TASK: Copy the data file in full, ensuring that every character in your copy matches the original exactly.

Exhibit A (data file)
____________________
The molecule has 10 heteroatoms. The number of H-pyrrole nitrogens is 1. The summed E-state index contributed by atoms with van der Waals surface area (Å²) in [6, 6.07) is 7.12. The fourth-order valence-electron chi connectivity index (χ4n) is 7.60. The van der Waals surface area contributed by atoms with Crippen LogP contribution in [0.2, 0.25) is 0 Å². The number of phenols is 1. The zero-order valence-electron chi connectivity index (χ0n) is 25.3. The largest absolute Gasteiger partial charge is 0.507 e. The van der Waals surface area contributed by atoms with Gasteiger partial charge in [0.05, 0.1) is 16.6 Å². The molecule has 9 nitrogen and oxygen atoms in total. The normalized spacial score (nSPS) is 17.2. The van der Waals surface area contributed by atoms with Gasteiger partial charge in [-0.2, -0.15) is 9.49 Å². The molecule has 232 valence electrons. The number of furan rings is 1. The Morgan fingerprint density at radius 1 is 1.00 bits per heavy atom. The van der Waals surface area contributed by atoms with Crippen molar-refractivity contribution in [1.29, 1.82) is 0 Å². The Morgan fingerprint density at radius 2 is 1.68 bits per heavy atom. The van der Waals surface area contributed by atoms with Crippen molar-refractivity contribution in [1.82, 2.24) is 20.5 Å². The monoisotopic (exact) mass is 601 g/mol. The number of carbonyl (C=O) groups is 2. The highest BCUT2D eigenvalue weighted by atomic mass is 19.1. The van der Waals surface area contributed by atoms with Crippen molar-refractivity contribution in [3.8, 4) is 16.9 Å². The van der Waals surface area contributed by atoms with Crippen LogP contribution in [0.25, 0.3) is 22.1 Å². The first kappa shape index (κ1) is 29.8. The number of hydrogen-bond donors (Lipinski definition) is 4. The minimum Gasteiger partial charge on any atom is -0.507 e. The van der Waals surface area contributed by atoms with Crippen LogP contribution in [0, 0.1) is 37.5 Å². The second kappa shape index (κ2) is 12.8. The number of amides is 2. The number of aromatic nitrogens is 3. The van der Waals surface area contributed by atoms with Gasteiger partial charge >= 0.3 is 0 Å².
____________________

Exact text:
The molecule has 10 heteroatoms. The number of H-pyrrole nitrogens is 1. The summed E-state index contributed by atoms with van der Waals surface area (Å²) in [6, 6.07) is 7.12. The fourth-order valence-electron chi connectivity index (χ4n) is 7.60. The van der Waals surface area contributed by atoms with Crippen LogP contribution in [0.2, 0.25) is 0 Å². The number of phenols is 1. The zero-order valence-electron chi connectivity index (χ0n) is 25.3. The largest absolute Gasteiger partial charge is 0.507 e. The van der Waals surface area contributed by atoms with Gasteiger partial charge in [0.05, 0.1) is 16.6 Å². The molecule has 9 nitrogen and oxygen atoms in total. The normalized spacial score (nSPS) is 17.2. The van der Waals surface area contributed by atoms with Gasteiger partial charge in [-0.2, -0.15) is 9.49 Å². The molecule has 232 valence electrons. The number of furan rings is 1. The Morgan fingerprint density at radius 1 is 1.00 bits per heavy atom. The van der Waals surface area contributed by atoms with Crippen molar-refractivity contribution in [1.29, 1.82) is 0 Å². The Morgan fingerprint density at radius 2 is 1.68 bits per heavy atom. The van der Waals surface area contributed by atoms with Crippen molar-refractivity contribution in [1.82, 2.24) is 20.5 Å². The monoisotopic (exact) mass is 601 g/mol. The number of carbonyl (C=O) groups is 2. The highest BCUT2D eigenvalue weighted by atomic mass is 19.1. The van der Waals surface area contributed by atoms with Crippen molar-refractivity contribution in [3.8, 4) is 16.9 Å². The van der Waals surface area contributed by atoms with Crippen LogP contribution in [0.25, 0.3) is 22.1 Å². The first kappa shape index (κ1) is 29.8. The number of hydrogen-bond donors (Lipinski definition) is 4. The minimum Gasteiger partial charge on any atom is -0.507 e. The van der Waals surface area contributed by atoms with Crippen LogP contribution in [0, 0.1) is 37.5 Å². The second kappa shape index (κ2) is 12.8. The number of amides is 2. The number of aromatic nitrogens is 3. The van der Waals surface area contributed by atoms with Gasteiger partial charge >= 0.3 is 0 Å².